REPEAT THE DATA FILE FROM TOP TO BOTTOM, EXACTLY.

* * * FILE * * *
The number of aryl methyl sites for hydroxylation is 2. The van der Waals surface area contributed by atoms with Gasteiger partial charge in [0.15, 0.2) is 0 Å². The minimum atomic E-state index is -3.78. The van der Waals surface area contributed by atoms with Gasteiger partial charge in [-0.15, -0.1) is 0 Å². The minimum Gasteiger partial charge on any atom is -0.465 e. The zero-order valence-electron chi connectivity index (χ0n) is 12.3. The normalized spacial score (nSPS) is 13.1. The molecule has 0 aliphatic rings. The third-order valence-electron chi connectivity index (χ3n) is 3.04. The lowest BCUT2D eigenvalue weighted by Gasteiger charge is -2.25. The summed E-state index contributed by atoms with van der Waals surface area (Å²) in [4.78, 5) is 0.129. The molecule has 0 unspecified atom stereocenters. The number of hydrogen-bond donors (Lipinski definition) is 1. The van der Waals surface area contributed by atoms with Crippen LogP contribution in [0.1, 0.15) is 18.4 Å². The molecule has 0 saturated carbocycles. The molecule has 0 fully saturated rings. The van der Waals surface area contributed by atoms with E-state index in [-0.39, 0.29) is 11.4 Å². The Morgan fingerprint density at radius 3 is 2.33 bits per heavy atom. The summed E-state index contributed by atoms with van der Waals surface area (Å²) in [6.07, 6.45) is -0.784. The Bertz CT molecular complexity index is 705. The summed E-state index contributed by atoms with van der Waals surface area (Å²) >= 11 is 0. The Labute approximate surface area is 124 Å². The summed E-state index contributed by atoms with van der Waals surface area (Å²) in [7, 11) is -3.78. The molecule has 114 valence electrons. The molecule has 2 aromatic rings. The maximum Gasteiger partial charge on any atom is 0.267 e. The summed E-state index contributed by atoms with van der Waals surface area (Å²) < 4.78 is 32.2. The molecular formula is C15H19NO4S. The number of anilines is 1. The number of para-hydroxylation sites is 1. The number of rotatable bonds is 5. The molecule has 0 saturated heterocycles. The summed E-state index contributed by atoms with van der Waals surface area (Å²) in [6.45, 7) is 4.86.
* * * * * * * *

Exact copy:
The number of aryl methyl sites for hydroxylation is 2. The van der Waals surface area contributed by atoms with Gasteiger partial charge in [0.15, 0.2) is 0 Å². The minimum atomic E-state index is -3.78. The van der Waals surface area contributed by atoms with Gasteiger partial charge in [-0.15, -0.1) is 0 Å². The minimum Gasteiger partial charge on any atom is -0.465 e. The zero-order valence-electron chi connectivity index (χ0n) is 12.3. The normalized spacial score (nSPS) is 13.1. The molecule has 0 aliphatic rings. The third-order valence-electron chi connectivity index (χ3n) is 3.04. The lowest BCUT2D eigenvalue weighted by Gasteiger charge is -2.25. The summed E-state index contributed by atoms with van der Waals surface area (Å²) in [4.78, 5) is 0.129. The molecule has 0 unspecified atom stereocenters. The number of hydrogen-bond donors (Lipinski definition) is 1. The van der Waals surface area contributed by atoms with Crippen LogP contribution in [0.1, 0.15) is 18.4 Å². The molecule has 0 saturated carbocycles. The molecule has 0 fully saturated rings. The van der Waals surface area contributed by atoms with E-state index in [-0.39, 0.29) is 11.4 Å². The Morgan fingerprint density at radius 3 is 2.33 bits per heavy atom. The summed E-state index contributed by atoms with van der Waals surface area (Å²) in [6.07, 6.45) is -0.784. The Bertz CT molecular complexity index is 705. The summed E-state index contributed by atoms with van der Waals surface area (Å²) >= 11 is 0. The Labute approximate surface area is 124 Å². The summed E-state index contributed by atoms with van der Waals surface area (Å²) in [7, 11) is -3.78. The molecule has 114 valence electrons. The molecule has 2 aromatic rings. The maximum Gasteiger partial charge on any atom is 0.267 e. The summed E-state index contributed by atoms with van der Waals surface area (Å²) < 4.78 is 32.2. The molecular formula is C15H19NO4S. The number of anilines is 1. The number of para-hydroxylation sites is 1. The number of rotatable bonds is 5. The molecule has 0 saturated heterocycles. The summed E-state index contributed by atoms with van der Waals surface area (Å²) in [6.45, 7) is 4.86.